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Park City Councilors Say The Public Needs More Information About Arts and Culture District

Park City Municipal

The proposed arts and culture district in Park City has been a topic of discussion around town since the city first bought the five-acre parcel of land at the corner of Kearns Boulevard and Bonanza Drive in 2017. With a major public hearing on the project scheduled for the end of this month, several city councilors said this week that more transparency is needed on the project.


The Historic Park City Alliance business organization voted against recommending an expansion of the scope of the city’s Additional Resort Sales Tax in order to help pay for the project at this month’s board meeting. 


Councilor Becca Gerber said at Thursday’s council meeting that the HPCA decision highlighted a glaring need for more communication from City Hall to the public about the project, especially how the proposal has changed since it was first unveiled in 2017.


“The one thing that almost every single board member said was that they didn’t feel like they had enough information,” Gerber said. “In addition, I feel that we are not doing a good job of making sure that we’re getting information out to the public about the arts and culture district. When we first came out with this opportunity, we did a really good job of taking it on a road show and making sure all of our partners had information and several years have gone by, some things have changed, some of the funding models have changed, and I do think that we are having these really intense discussions right now with council and the arts community has been really involved, but our community at large, I don’t think has been involved in these discussions over the past few months.”


In an email obtained by KPCW, fellow councilor Steve Joyce outlined his concerns with the project to the HPCA and added a warning that the city would be “essentially subsidising [the HPCA’s] competition.”


Initial plans for the district did include some retail space, but there have been conversations about potentially expanding it in order to offset some of the costs associated with the project. Additionally, an FAQ document on the project says it will not be a commercial district.


Joyce has been vocal in several city council meetings about his apprehension with the project’s $100 million or more price tag and what the city would be getting for that money.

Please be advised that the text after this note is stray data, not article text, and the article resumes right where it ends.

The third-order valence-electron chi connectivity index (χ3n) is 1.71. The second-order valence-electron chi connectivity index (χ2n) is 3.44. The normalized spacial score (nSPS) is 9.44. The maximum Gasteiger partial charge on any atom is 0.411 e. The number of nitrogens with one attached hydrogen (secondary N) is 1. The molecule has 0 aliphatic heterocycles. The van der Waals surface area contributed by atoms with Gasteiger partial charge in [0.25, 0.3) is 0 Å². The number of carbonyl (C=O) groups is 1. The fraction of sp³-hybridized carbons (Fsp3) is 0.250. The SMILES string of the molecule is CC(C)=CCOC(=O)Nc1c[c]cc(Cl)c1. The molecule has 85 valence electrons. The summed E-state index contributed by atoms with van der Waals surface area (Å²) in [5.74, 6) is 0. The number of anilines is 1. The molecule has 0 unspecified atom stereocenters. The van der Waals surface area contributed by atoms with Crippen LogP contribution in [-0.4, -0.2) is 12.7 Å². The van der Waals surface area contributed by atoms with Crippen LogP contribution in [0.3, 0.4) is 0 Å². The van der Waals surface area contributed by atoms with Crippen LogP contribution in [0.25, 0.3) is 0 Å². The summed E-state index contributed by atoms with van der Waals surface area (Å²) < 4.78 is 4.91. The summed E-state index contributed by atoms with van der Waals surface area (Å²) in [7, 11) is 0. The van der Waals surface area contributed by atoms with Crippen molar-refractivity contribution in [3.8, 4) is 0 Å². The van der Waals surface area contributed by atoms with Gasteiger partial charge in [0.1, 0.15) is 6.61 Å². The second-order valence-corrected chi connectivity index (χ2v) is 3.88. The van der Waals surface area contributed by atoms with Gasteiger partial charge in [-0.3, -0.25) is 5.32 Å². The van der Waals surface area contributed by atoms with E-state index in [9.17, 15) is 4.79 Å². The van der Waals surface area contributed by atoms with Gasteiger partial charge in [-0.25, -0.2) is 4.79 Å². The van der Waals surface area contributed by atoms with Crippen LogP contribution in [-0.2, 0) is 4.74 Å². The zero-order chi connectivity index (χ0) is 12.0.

Joyce told KPCW the email was sent in his capacity as a council liaison to the HPCA and said its contents contained both facts about the project as well as his opinion on those facts.


“It’s been pretty clear that I actually believe that a hundred and something million dollars is just too much for us to be spending on the arts and culture district right now,” Joyce said. “I think the things we have to do to finance it go too far and I think there’s some issues that haven’t been resolved. I think there’s been a lot of good discussion over the, gosh, we’re up to three or four years now, but things have kind of gone quiet for a bit. There was a lot of discussion up front of what would it look like and where would it go and what types of things would be there. We’re really just now getting around to discussing how we pay for it. I guess that’s some combination of fact and my view of that fact.”


Councilor Nann Worel told KPCW the HPCA vote highlighted a need for more public information on the project. 


“I think that, as Becca said, one of the things that it pointed out was the need for more information, the need for more community conversation around this,” said Worel. “I agree, I don’t think that people have all the facts, all the information that they need to make informed decisions.” 


The city will be hosting both a roundtable event and public hearing on the arts and culture district later this month. 


Joyce said despite his concerns, he’s still a strong supporter of the idea of the district and said if the city’s partners and the community get all the facts and are still behind the project, to go for it. 


“If the community and the council and Sundance and Kimball and everything are all behind this and think it’s a great deal at $100 million and the financing is reasonable, then charge ahead,” said Joyce. “That’s why we have five city councilors; you’re allowed to have your own opinion, but it’s a popular vote. I just want to make sure that we’re very transparent about it and I don’t feel that we have been as transparent about the financing as we were about some of the other decisions about more of the design and things like that. I think it’s coming around, but I think we’ve got a ways to go yet.”


The arts and culture district roundtable is scheduled for March 29th and the public hearing will be on March 31st.

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